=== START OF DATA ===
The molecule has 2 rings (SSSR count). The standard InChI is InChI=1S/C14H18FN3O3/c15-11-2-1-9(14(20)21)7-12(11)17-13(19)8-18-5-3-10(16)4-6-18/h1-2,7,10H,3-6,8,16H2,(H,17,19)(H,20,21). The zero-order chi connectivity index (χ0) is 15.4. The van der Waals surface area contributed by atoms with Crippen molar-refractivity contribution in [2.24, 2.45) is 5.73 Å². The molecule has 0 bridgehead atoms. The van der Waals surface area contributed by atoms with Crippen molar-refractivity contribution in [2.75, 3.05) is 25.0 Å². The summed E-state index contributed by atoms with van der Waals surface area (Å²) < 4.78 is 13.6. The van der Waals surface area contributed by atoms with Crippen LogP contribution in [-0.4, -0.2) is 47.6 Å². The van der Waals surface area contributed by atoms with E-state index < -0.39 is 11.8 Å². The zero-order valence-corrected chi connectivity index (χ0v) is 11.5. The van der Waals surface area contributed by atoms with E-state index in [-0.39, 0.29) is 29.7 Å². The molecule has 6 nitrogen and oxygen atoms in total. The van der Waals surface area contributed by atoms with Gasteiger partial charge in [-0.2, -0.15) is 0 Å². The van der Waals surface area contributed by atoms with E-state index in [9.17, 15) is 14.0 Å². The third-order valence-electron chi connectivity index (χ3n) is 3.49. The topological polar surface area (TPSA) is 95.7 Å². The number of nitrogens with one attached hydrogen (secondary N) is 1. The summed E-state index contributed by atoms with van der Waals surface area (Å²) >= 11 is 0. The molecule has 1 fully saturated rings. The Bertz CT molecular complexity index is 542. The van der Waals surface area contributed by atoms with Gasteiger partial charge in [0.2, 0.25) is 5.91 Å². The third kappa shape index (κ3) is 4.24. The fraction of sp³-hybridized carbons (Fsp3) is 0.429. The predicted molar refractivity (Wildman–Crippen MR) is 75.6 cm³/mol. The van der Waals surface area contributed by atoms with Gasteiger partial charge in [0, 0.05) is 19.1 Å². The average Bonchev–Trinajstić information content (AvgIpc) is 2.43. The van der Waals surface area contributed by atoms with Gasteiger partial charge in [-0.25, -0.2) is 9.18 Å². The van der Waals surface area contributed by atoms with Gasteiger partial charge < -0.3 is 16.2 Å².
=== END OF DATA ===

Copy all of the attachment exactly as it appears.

The molecule has 2 rings (SSSR count). The standard InChI is InChI=1S/C14H18FN3O3/c15-11-2-1-9(14(20)21)7-12(11)17-13(19)8-18-5-3-10(16)4-6-18/h1-2,7,10H,3-6,8,16H2,(H,17,19)(H,20,21). The zero-order chi connectivity index (χ0) is 15.4. The van der Waals surface area contributed by atoms with Crippen molar-refractivity contribution in [2.24, 2.45) is 5.73 Å². The molecule has 0 bridgehead atoms. The van der Waals surface area contributed by atoms with Crippen molar-refractivity contribution in [2.75, 3.05) is 25.0 Å². The summed E-state index contributed by atoms with van der Waals surface area (Å²) < 4.78 is 13.6. The van der Waals surface area contributed by atoms with Crippen LogP contribution in [-0.4, -0.2) is 47.6 Å². The van der Waals surface area contributed by atoms with E-state index < -0.39 is 11.8 Å². The zero-order valence-corrected chi connectivity index (χ0v) is 11.5. The van der Waals surface area contributed by atoms with E-state index in [-0.39, 0.29) is 29.7 Å². The molecule has 6 nitrogen and oxygen atoms in total. The van der Waals surface area contributed by atoms with Gasteiger partial charge in [-0.2, -0.15) is 0 Å². The van der Waals surface area contributed by atoms with E-state index in [9.17, 15) is 14.0 Å². The third-order valence-electron chi connectivity index (χ3n) is 3.49. The topological polar surface area (TPSA) is 95.7 Å². The number of nitrogens with one attached hydrogen (secondary N) is 1. The summed E-state index contributed by atoms with van der Waals surface area (Å²) >= 11 is 0. The molecule has 1 fully saturated rings. The Bertz CT molecular complexity index is 542. The van der Waals surface area contributed by atoms with Gasteiger partial charge in [0.2, 0.25) is 5.91 Å². The third kappa shape index (κ3) is 4.24. The fraction of sp³-hybridized carbons (Fsp3) is 0.429. The predicted molar refractivity (Wildman–Crippen MR) is 75.6 cm³/mol. The van der Waals surface area contributed by atoms with Gasteiger partial charge in [0, 0.05) is 19.1 Å². The average Bonchev–Trinajstić information content (AvgIpc) is 2.43. The van der Waals surface area contributed by atoms with Gasteiger partial charge in [-0.25, -0.2) is 9.18 Å². The van der Waals surface area contributed by atoms with Gasteiger partial charge < -0.3 is 16.2 Å².